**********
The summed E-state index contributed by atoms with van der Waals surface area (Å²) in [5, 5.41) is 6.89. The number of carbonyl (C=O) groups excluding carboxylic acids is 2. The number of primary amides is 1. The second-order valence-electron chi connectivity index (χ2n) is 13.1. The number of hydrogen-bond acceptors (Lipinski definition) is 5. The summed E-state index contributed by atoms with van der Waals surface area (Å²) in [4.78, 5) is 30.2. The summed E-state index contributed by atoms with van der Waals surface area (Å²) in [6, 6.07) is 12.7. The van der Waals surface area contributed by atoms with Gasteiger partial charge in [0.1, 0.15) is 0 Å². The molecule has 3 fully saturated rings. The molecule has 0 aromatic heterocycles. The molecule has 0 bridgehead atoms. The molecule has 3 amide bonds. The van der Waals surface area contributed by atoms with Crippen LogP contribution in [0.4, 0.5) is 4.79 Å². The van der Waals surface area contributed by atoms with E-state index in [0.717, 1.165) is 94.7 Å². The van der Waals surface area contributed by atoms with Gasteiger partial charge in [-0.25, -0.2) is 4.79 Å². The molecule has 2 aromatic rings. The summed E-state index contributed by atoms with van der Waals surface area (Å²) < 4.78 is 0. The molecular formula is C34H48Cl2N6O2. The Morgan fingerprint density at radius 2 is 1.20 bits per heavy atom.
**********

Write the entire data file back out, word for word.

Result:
The summed E-state index contributed by atoms with van der Waals surface area (Å²) in [5, 5.41) is 6.89. The number of carbonyl (C=O) groups excluding carboxylic acids is 2. The number of primary amides is 1. The second-order valence-electron chi connectivity index (χ2n) is 13.1. The number of hydrogen-bond acceptors (Lipinski definition) is 5. The summed E-state index contributed by atoms with van der Waals surface area (Å²) in [4.78, 5) is 30.2. The summed E-state index contributed by atoms with van der Waals surface area (Å²) in [6, 6.07) is 12.7. The van der Waals surface area contributed by atoms with Gasteiger partial charge in [0.1, 0.15) is 0 Å². The molecule has 3 fully saturated rings. The molecule has 0 aromatic heterocycles. The molecule has 0 bridgehead atoms. The molecule has 3 amide bonds. The van der Waals surface area contributed by atoms with Crippen LogP contribution in [0.4, 0.5) is 4.79 Å². The van der Waals surface area contributed by atoms with E-state index in [0.717, 1.165) is 94.7 Å². The van der Waals surface area contributed by atoms with Gasteiger partial charge in [-0.25, -0.2) is 4.79 Å². The molecule has 2 aromatic rings. The summed E-state index contributed by atoms with van der Waals surface area (Å²) < 4.78 is 0. The molecular formula is C34H48Cl2N6O2. The Morgan fingerprint density at radius 2 is 1.20 bits per heavy atom.